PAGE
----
Winter Weather Advisory issued December 11 at 4:30AM EST expiring December 12 at 4:00AM EST in effect for: Adams, Allen, Blackford, Cass, Fulton, Grant, Huntington, Jay, Miami, Pulaski, Wabash, Wells, White, Whitley
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Winter Weather Advisory issued December 10 at 9:54PM EST expiring December 12 at 4:00AM EST in effect for: Blackford, Grant, Jay
Winter Weather Advisory issued December 10 at 9:54PM EST expiring December 12 at 4:00AM EST in effect for: Adams, Allen, Cass, Fulton, Huntington, Miami, Pulaski, Wabash, Wells, White, Whitley
The city of Bloomington faces a federal lawsuit after advisements from an atheist group were deemed too controversial for city buses.The Indiana Atheist Bus Campaign wanted to buy space on the side of Bloomington buses for their message that "You Can Be Good Without God," 6News' Ben Morriston reported.But Bloomington Transit rejected the advertisements, citing a clause that allows the company to turn down messages that are too controversial.The American Civil Liberties Union of Indiana has now filed a federal lawsuit against Bloomington Transit, claiming its policy is unconstitutional."The issue here is who is allowed to advertise. The only limitation on the noncommercial advertising is that it not be controversial," said Ken Falk of the ACLU-IN. "That's much too vague and overbroad a standard to assess people's right to free speech."Bloomington officials would not comment on the situation on Friday. Still, plenty of residents gave their opinions. Many said they didn't think the message belonged on city buses.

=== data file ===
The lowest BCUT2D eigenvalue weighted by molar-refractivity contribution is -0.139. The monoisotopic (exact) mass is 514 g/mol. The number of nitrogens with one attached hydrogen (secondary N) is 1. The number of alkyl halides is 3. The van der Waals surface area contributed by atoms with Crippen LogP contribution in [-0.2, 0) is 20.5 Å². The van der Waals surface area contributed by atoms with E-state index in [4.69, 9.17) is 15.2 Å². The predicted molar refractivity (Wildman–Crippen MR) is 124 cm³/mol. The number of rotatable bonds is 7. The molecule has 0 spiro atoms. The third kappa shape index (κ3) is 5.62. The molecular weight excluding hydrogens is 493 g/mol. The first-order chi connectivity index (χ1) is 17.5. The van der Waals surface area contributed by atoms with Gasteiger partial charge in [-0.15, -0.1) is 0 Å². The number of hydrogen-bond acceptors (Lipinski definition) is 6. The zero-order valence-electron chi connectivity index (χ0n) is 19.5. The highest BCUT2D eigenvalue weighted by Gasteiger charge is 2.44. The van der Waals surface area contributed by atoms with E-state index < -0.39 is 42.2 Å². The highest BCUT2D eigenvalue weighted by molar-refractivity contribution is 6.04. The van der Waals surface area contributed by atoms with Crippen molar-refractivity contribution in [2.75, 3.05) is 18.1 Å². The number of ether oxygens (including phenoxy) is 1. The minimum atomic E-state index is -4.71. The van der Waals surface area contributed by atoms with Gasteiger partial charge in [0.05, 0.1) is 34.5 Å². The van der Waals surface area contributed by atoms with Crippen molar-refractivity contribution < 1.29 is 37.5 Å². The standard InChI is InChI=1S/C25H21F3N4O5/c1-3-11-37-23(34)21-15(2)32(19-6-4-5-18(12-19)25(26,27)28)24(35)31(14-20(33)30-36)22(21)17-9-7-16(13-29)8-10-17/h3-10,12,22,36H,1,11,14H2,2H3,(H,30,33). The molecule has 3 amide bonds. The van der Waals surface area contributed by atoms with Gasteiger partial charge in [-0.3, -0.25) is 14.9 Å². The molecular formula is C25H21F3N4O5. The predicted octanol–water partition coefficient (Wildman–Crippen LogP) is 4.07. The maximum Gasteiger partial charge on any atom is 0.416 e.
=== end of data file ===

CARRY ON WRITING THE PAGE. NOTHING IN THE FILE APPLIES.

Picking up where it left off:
"I think the city should have the ability to set the standards for whom they want to advertise on their buses," said George Purnell, a minister at Bloomington's 1st United Methodist Church."You can't be good without God. You can't," said resident Amanda Delaney. "I don't think they should promote that."But others said it is a matter of free speech."They're willing to pay the cost to have it on the buses and I think they should have the same right as anyone else," said resident Carl James."I don't believe in God or the devil, so I have no problem putting that up there," said resident Michael Ferrer. "That's people's choice. You should be able to do it."The Indiana Atheist Bus Campaign is asking the court to require the bus system to display their advertisements.